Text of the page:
From “dirt to delicious”!

Make gardening fun! Growing gardens is easy, fun and in most cases the sun and good soil will do most of the work for you!  Like my friend Julie says, (who is one of my favourite local farming gals) “that’s a bit of a stretch!” When it comes to my personal gardening, it seems quite easy, because I have been growing gardens for years. For the beginner, it will end up being trial and error and I promise you lot’s of fun!

A small garden is far more manageable than a full-time farm,a place to grow, learn and appreciate what it takes to grow your own food. This is a place where you can pick the tomatoes off the vine and eat them within a few hours, a place where you can pick lettuce daily and Swiss chard for months.

Fokas on –What’s growing in the garden!

Lettuce Salad Lettuce tomatoes Lettuce Celery
Lettuce beets and chard Lettuce Strawberries Lettuce blackberries

I am an “eat local foodie” at heart. If you’re into eating local like me, your taste for local food can be pretty intense all year long. Just because we live in Ontario, for example, and our growing season will vary from year to year does not mean there is not enough time to grow a garden.  There is.

Gardens generally thrive well on their own and what makes growing gardens easy is choosing the type of garden for the area you live, your space available and what you choose to plant. Today almost every grocery store and garden center will have a wide variety of small plants like peppers, tomatoes, onions, herbs, lettuce and so much more to get you started.

Stacey’s 10 Tips on How to Grow Gardens…easy

  1. Glitz up your garden!
    Choose the container that suits you. I personally like garden art, planting in unusual spaces that make the yard look beautiful. An addition to your personal space that adds character and personality.  A custom set of garden boxes, ladders, window boxes, old wooden crates and clay pots make nice additions to any back yard.
  2. Location, location, location!
    When choosing where to put a garden, full sun works for most plants, however if you’re planting in containers it is best if they are in part sun/part shade to reduce the amount of watering’s.
  3. Early & long producing plants
    Choose some plants that produce food early and all season long like, kale, Swiss chard, cherry tomatoes, lettuce, onions, celery, onions, beets and spinach. They are always the most hearty and will continue to grow until the frost takes them, usually late into October and often into November!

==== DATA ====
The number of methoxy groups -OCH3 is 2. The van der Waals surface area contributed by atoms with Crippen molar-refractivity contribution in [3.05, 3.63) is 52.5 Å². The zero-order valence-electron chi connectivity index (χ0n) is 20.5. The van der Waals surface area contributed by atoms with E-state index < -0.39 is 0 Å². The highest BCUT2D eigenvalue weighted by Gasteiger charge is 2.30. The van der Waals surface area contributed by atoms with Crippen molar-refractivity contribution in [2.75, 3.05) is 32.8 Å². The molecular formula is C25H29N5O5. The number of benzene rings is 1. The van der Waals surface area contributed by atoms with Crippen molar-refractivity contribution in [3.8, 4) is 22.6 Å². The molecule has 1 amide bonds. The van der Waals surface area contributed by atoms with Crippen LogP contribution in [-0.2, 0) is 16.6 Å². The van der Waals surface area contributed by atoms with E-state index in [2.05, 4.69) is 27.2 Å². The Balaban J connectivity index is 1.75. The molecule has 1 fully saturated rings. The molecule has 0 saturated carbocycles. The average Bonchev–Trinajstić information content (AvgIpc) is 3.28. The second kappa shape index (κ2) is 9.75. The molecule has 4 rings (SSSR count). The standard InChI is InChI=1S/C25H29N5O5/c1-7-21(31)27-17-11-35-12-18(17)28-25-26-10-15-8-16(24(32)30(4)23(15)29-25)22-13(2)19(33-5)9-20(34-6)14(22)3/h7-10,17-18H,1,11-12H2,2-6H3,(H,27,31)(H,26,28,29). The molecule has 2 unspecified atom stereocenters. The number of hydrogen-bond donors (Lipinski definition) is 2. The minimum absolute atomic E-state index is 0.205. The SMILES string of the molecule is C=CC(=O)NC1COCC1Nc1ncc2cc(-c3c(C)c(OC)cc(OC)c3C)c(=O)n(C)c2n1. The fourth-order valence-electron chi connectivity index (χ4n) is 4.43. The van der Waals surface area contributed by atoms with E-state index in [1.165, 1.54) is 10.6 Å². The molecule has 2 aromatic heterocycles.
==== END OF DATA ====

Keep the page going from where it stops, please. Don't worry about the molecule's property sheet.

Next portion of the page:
4. Late summer plants
    Peppers, eggplants, zucchini and large tomatoes require space, which will give you more yields per plant. These will require full sun and grow well together. Carrots and root vegetables are also a good choice, they are easy and are ready in the autumn.
  5. Large space autumn plants
    Squashes, pumpkins, cucumbers, and melons require lots of space. If your yard is small, you can still grow these plants by having an object for them to climb, such as fence material, ladders and/or garden ornaments. Typically these are so widely available in the fall, it may be best to buy them from a local farmer, farm market and or your local grocery store.
  6. Easy weed control
    Planting vegetables in raised garden beds controls weeds. The same would apply for planting plants in containers. If you’re strapped for time, (comma) I would definitely avoid tilling and planting directly into the soil.  The weeds will eventually take over unless you want to be pulling them very weekend!
  7. Work with Mother Nature
    Have high expectations and lots of excitement when growing a garden but also realistic expectations for what may grow. Too hot, too wet, too dry…weather will affect how your garden grows and sometimes you have to do that little extra, (comma) especially if the season is too dry. You will be surprised how a little water will help your garden grow.
  8. Gardens are for everyone!
    Single, married, with or without kids, a garden is a beautiful way to celebrate local food. The taste of the food you will grow will be intense and simply delicious!
  9. Realistic expectations
    Don’t expect to replace your weekly consumption of produce, however a garden today is a nice way to supplement your daily intake of the most nutritious food. Growing a garden helps all of us have a true appreciation for what it takes to grow your own food and a true appreciation for our local farmers who make eating local possible.
  10. Berries, berries and more berries!
    Tender berries like raspberries, haskaps, blueberries, strawberries and blackberries are all easy to grow and often not on the top of anyone’s list of garden plants.  However they are almost always maintenance free, and if you buy “ever bearing” bushes you will get fruit all season long. Click here to see some new, yet old, and exciting bushes I have recently planted that are packed with Vitamin C, fiber and are loaded with antioxidants.

Cost vs reward

Vegetable plants can cost as little as 50 cents a plant and produce food for you and your family from as early as April through to November. That is 7 months of eating local! When berry bushes are well established, there can be $5 to $10 worth of fresh locally grown berries being produced each until the season ends. When it comes to food costs today, every penny counts!

Growing, knowing and nurturing food from healthy soil, a small patch in your backyard is a place for you, and the kids if you have them. This allows them to get in touch with their inner foodie and really appreciate local famers and what it takes to get local food to your table year after year.

My garden produces from dirt” and gives me “delicious” food for my family year after year. Yours will too!